Luke Chung, president and founder of a software development company in Tysons Corner, volunteered many times to help the Fairfax County school system with computer and business issues. He was a nice guy, so when the county needed to fill two slots reserved for outsiders (what educators often call non-educators) on the Teacher Performance Evaluation Task Force, he was appointed.
He might have seemed to some a genial innocent who would not get in the way of the teachers, principals and administrators who were the majority. But Chung was an experienced manager motivated to nudge the task force in new directions. He revealed in his company blog his astonished reaction to the key issue:
“As an outsider who has never been evaluated as a teacher, you can imagine my surprise to discover that although principals were judged by their school’s student performance, student performance is not part of a teacher’s performance evaluation in our county,” he wrote. “Are you kidding me?” Chung’s italics, not mine.
He got the basics. “Not all students are equal, and we don’t want to have a system where teachers are evaluated solely on student performance because the incentive would be to only want to teach good students,” he wrote. He saw some sense in value-added measurements, rating teachers on how much their students improved. But there were practical problems, he said, “such as kids moving in and out of classes within the year, impacts on kids outside teacher control, whether the test is a good measurement, multiple teacher collaborative environments, etc.”
As an entrepreneur, he isn’t afraid of ideas. After much thought, he has come up with an approach to teacher evaluation that is rare if not altogether new in the national evaluation debate.
He thinks teachers should evaluate other teachers, but in a specific way. Downstream teachers should assess upstream teachers, as Chung puts it. That means a teacher should evaluate the teachers who had her students in their classes the year before by judging what those students brought with them to her class, including behavior, curiosity and other non-tested traits.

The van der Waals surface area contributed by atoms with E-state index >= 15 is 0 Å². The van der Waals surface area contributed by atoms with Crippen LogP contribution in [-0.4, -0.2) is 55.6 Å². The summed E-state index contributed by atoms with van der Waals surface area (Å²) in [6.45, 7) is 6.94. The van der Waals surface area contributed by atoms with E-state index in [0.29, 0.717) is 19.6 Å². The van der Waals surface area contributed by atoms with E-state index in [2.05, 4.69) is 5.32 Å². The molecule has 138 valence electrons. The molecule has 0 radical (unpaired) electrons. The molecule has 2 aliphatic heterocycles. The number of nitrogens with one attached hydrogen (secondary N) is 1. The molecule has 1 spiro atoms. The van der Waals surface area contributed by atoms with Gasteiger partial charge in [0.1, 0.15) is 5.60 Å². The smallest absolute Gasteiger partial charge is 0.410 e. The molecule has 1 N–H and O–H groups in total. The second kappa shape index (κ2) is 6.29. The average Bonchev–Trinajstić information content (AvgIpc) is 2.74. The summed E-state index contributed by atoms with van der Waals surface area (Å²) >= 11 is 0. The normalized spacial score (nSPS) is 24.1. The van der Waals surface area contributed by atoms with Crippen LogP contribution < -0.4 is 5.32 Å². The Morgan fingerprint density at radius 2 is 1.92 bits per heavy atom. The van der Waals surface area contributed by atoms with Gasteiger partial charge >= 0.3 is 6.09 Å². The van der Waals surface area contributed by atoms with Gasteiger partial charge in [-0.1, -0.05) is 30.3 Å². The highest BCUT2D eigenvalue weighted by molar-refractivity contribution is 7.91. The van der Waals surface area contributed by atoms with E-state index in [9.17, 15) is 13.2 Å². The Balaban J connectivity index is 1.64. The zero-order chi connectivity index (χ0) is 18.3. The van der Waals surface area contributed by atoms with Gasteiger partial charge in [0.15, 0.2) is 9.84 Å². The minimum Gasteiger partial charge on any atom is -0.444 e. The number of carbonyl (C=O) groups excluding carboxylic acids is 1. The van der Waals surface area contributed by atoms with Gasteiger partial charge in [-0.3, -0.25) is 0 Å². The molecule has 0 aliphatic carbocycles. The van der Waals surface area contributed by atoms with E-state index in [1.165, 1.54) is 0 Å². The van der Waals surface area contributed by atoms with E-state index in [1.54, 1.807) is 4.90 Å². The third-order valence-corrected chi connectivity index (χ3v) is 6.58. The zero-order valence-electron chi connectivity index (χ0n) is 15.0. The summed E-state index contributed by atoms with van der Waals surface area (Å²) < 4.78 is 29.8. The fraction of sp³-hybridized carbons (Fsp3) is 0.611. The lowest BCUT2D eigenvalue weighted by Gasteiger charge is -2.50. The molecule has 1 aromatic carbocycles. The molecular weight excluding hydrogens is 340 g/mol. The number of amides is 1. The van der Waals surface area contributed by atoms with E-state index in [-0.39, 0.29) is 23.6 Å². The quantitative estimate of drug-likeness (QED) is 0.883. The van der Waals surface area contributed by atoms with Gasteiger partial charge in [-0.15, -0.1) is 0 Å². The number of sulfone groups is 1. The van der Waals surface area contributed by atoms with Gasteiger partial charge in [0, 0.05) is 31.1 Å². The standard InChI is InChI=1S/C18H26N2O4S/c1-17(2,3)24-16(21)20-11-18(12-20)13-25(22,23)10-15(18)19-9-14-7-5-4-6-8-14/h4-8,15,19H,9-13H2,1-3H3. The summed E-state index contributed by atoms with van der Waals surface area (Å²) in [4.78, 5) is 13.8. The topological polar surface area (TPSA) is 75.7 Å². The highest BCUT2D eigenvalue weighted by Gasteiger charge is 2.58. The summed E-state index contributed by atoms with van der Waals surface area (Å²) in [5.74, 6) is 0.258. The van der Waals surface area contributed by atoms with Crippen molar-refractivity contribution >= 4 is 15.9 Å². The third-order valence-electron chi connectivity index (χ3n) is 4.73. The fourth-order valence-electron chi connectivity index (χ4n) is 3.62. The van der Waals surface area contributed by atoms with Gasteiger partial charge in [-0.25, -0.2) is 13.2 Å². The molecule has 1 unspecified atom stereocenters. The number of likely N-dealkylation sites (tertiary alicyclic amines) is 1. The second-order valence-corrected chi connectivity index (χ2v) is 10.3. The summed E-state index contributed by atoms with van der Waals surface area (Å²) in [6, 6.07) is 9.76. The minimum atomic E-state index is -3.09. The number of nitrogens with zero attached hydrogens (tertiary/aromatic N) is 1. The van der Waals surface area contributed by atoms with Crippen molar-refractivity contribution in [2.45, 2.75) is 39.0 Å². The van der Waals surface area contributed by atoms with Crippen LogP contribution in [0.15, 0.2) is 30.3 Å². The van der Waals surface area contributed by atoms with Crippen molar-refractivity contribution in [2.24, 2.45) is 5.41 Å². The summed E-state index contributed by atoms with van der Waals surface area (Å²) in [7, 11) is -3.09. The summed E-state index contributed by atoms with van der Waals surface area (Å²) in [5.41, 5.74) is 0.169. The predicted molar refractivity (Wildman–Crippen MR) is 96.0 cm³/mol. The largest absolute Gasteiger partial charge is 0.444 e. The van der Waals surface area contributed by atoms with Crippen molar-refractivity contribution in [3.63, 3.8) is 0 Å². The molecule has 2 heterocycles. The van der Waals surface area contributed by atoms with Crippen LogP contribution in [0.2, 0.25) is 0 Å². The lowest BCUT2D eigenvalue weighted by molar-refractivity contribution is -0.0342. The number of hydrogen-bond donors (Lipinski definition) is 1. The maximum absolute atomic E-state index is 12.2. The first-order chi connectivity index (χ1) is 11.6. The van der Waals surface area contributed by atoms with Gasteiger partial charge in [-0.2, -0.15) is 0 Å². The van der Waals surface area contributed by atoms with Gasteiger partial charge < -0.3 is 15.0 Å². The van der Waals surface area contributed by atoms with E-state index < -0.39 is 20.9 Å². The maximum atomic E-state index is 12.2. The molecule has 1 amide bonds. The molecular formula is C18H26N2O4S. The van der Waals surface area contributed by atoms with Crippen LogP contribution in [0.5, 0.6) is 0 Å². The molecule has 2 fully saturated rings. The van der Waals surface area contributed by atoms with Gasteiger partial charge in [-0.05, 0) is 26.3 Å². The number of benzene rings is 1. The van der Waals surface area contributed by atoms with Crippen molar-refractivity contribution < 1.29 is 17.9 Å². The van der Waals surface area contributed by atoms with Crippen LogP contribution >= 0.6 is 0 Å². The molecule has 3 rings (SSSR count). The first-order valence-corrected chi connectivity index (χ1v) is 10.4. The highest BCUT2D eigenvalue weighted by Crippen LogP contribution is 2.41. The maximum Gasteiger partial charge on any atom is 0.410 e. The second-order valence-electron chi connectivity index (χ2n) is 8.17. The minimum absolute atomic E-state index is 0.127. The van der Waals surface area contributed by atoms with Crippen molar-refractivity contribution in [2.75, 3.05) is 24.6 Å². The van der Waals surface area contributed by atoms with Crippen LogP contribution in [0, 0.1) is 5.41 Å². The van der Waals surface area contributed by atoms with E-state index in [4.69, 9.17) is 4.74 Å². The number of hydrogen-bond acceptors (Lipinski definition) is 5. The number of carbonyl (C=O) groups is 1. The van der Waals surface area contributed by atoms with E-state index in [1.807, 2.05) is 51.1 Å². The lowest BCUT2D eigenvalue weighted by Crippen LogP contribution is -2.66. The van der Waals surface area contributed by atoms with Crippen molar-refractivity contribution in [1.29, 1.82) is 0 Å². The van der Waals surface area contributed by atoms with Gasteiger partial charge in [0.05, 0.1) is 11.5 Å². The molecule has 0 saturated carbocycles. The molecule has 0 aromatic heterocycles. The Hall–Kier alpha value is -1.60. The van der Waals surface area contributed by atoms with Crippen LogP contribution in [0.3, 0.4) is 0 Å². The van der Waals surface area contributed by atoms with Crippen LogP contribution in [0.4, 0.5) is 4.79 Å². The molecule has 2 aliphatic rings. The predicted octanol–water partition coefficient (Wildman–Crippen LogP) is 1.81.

He asked himself: Who benefits and pays the most for good or bad teaching? He said he concluded that students do, but they must not evaluate teachers because of the conflict of interest. Parents have a stake, but being a parent himself, he says, “I would hardly consider parents qualified to really know what’s going on with individual classes.” Bureaucrats produce broad requirements, he says, but “they’re hard-pressed to come up with specifics for evaluating a particular teacher.”
He was left with certain teachers as key evaluators. “Essentially, a teacher receives kids from upstream, trains them and then passes them off to their next downstream teacher,” he said. “Looking at it more like a production line, the teacher is a huge beneficiary and victim of good and bad teaching, more than anyone else in the system other than the student. Teachers should be empowered to define expectations and evaluate their upstream teachers for their performance.”
Chung says teachers told him they knew which teachers were good or bad overall, and who had skills appropriate for different types of student personalities.
School districts have tried teachers evaluating other teachers, but in a more general way. Systems such as D.C. public schools rate teachers in part by how much each of their students improves on standardized tests, but a downstream teacher would probably see improvements the tests missed.
The Fairfax County task force gave Chung’s idea a polite, but not particularly warm, reception. “The concept that more junior downstream teachers would evaluate more senior upstream teachers may be too foreign and frightening for some to accept,” he said.
The idea does offend some sensibilities. But if teacher evaluations are going to include multiple measures, as all the experts say they should, shouldn’t what teachers think of other teachers have some weight?